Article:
DAVENPORT, Iowa -- At Thursday's special meeting of the Davenport Civil Rights Commission, there was at least one point of agreement.
"Fortunately, the legality of the four new commissioners has not been questioned," said Lee Gaston, who is one of three new members appointed to the seven-member panel by Mayor Frank Klipsch in December.
He was referring to commissioners Michael Liendo, Erie Johnson, Ruby Mateos and Linda Gilman, all appointed by Mayor Klipsch in April, and present on Friday, May 17.
With the four new members forming a quorum, Gaston said he would abstain from voting at the meeting.
"I’m willing to not participate so the commission can move forward. I believe if any of the former commissioners participate it taints any decision the commission takes," he said.
He said one of those commissioners who was also present at the meeting, Susan Greenwalt, should have recused herself as well.
"I don’t believe she’s legal. She believes she is," he said.
Greenwalt's term expired in December, but she and two others have refused to vacate their seats, citing technical and political reasons.
"It hasn't been done according to the law," she said of the Mayor's December appointments.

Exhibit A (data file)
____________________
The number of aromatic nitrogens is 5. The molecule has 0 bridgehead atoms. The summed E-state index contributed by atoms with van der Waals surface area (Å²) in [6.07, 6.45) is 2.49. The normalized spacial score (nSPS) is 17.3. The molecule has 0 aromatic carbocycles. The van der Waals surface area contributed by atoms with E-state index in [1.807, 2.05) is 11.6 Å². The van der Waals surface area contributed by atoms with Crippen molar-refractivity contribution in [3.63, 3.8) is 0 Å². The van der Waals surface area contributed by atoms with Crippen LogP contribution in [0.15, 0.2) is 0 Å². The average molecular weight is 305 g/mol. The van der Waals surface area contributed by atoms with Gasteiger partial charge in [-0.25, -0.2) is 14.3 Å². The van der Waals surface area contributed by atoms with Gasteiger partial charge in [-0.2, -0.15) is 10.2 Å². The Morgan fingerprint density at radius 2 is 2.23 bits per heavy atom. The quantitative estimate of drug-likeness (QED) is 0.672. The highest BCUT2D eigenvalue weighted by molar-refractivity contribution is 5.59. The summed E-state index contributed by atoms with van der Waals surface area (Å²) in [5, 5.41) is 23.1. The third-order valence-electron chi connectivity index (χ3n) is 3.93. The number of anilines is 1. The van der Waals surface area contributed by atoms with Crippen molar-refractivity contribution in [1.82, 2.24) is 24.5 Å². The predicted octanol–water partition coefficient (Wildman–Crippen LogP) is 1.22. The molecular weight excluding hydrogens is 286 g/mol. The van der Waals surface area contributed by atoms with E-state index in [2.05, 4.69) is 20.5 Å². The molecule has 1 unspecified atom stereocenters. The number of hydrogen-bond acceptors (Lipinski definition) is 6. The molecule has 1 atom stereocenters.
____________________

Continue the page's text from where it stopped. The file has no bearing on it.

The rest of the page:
"[The mayor] had a city council meeting on December 12, and he presented three commissioners, and they voted, but it was two days after the time frame." She said the appointment should have been made within 10 days.
"The city council wanted to do a takeover. It is to be kept an independent agency," she said of the commission.
The board has moved to elect a new chair at a special meeting and training for new members set for May 31, but Greenwalt said she'll stay on as commissioner until a neutral party can settle the matter.
"I’ll still be a commissioner, just not the chair, until it’s settled in court," she said.
Gaston in a statement provided to the media said, "the circus atmosphere created by the obstruction and delaying tactics, quite likely discourages individuals from bringing their concerns to the commission which is to serve as a protector for all residents, but particularly the marginal and vulnerable."
Nicole Bribriesco-Ledger, one of the four commissioners replaced by Mayor Klipsch's April appointments, has filed a lawsuit against the mayor and the city's handling of the appointment, in Scott County Court.
A hearing has been set for May 24 for a motion to keep the four commissioners on until the court reaches a final decision.